I’m in Vista, CA and have a bin for 2 yrs. The heat down here will kill these guys quick if you don’t regulate the temp. They truly start melting when it’s over 90 degrees F. They are trying to escape the bin and find cooler places to survive. A closed-in SoCal garage is no sanctuary!
    I freeze a few 2-liter bottles full of water and put one frozen in the top most bin in the mornings when the forecast is going to be hot. It drips cool condensation throughout the day and keeps the temperature inside near 70 all the time.
    There’s a spigot on the bottom always open and all excess moisture drains away.
    A few worms, mostly dead ones, are coming through the spigot. I dump them all out into the edge of our yard once a week or so. The yard doesn’t seem to mind the extra few worm or water.
    The worms have been happy since I started doing this.
    All the best.

    Reply
  • I started my worm bin about 3 months ago and all seems to be going very well. The leachate its producing is a pale yellow and has no odor at all. is this uncommon as I’ve only read leachate described as dark brown. The bin itself has a nice earthy smell, nothing offensive. I check it daily and pour the leachate onto my outdoor compost.

    Reply
  • I am about a year in and stated with 1 single layer rubbermaid bin and have split a couple times and this week started my 3 multi layer bin. I drain about a gallon of very dark leachate every week or 2 and it does not have an odor at all, and there are usually 30-100 worms that I pick out and throw back into the bin.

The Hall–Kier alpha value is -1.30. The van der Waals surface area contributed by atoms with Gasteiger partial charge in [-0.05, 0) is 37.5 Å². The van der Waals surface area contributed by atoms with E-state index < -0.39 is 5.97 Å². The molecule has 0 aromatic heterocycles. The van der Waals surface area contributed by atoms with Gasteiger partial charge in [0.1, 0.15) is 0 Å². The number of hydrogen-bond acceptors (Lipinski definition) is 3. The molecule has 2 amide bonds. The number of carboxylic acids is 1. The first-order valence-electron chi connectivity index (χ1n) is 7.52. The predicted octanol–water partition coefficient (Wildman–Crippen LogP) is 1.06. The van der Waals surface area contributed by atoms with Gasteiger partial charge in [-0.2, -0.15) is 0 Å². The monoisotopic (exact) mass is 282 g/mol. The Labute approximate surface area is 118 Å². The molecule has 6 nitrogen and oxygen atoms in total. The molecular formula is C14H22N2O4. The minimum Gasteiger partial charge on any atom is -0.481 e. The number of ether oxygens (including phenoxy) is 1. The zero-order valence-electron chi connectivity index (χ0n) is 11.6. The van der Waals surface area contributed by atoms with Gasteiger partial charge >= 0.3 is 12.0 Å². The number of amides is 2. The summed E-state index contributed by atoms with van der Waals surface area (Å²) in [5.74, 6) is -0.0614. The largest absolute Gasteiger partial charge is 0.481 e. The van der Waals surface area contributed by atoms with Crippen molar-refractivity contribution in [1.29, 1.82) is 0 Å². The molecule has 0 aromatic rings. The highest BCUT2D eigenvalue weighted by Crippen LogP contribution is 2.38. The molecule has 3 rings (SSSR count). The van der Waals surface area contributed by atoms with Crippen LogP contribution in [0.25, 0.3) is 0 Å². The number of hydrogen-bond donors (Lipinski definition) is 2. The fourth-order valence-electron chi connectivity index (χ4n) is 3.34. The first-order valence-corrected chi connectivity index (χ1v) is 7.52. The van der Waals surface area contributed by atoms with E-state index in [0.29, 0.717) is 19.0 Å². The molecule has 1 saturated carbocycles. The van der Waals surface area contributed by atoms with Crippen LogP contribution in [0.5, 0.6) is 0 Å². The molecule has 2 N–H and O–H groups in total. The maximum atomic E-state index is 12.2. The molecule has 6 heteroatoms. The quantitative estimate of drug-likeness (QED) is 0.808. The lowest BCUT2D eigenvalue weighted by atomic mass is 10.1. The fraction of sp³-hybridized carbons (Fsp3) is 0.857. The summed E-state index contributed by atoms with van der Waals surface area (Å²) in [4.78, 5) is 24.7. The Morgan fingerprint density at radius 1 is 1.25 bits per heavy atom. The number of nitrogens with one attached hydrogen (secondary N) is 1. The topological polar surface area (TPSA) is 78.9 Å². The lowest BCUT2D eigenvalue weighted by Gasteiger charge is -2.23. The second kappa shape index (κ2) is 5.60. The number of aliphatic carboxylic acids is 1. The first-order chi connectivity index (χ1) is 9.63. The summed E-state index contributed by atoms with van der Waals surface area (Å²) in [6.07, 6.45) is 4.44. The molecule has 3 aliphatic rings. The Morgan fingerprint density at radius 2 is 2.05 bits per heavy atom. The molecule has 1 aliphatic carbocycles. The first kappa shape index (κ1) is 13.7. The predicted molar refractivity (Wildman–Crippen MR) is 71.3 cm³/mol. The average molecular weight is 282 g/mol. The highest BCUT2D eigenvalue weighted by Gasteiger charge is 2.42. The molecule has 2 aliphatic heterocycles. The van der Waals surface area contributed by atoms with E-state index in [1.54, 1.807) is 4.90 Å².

I used to dilute the leachate and feed to my house plants until figured out that was not vermipost. the plant did like it but once i started brewing tea I think they really thrive on it. Spring if here and snow is melting so I am excited to start feeding my garden. I think I will dilute the leachate and feed trees with it as I feel there are beneficial microbes and nutrients in it, especially if its fresh and not anerobic.
    My long winded question, does anyone move their worms outside for the summer and take them in for winter? I was going to build a large compost heap with my current outdoor compost and add a few pounds of worms. Will the heat of the compost heap kill the worms?

    Reply
  • A hot compost pile will cook worms. They’ll sorta move the perimeter of the pile to avoid the heat if they can. Best to add them to a compost pile after the thermophilic process has finished. I let my outdoor compost piles cure for about a month after they finish cooking, and that’s when i mix in a few scoops from my worm bins.

    I just did this with a compost pile a few days ago. It was still a little warm to the touch when I flipped it but it looked pretty well decomposed, so a couple of scoops from my worm bins got mixed in. I’ll let that pile sit for about a month, flip it maybe once during that time, then use it in the garden/lawn.

    Reply
  • I am so excited to find this page. I do not fertilize my yard with chemicals simply to keep our family and the environment safe. I always just toss casting over the grass and plants. I can’t wait to make the tea and feed the yard. Thanks for sharing!

    Reply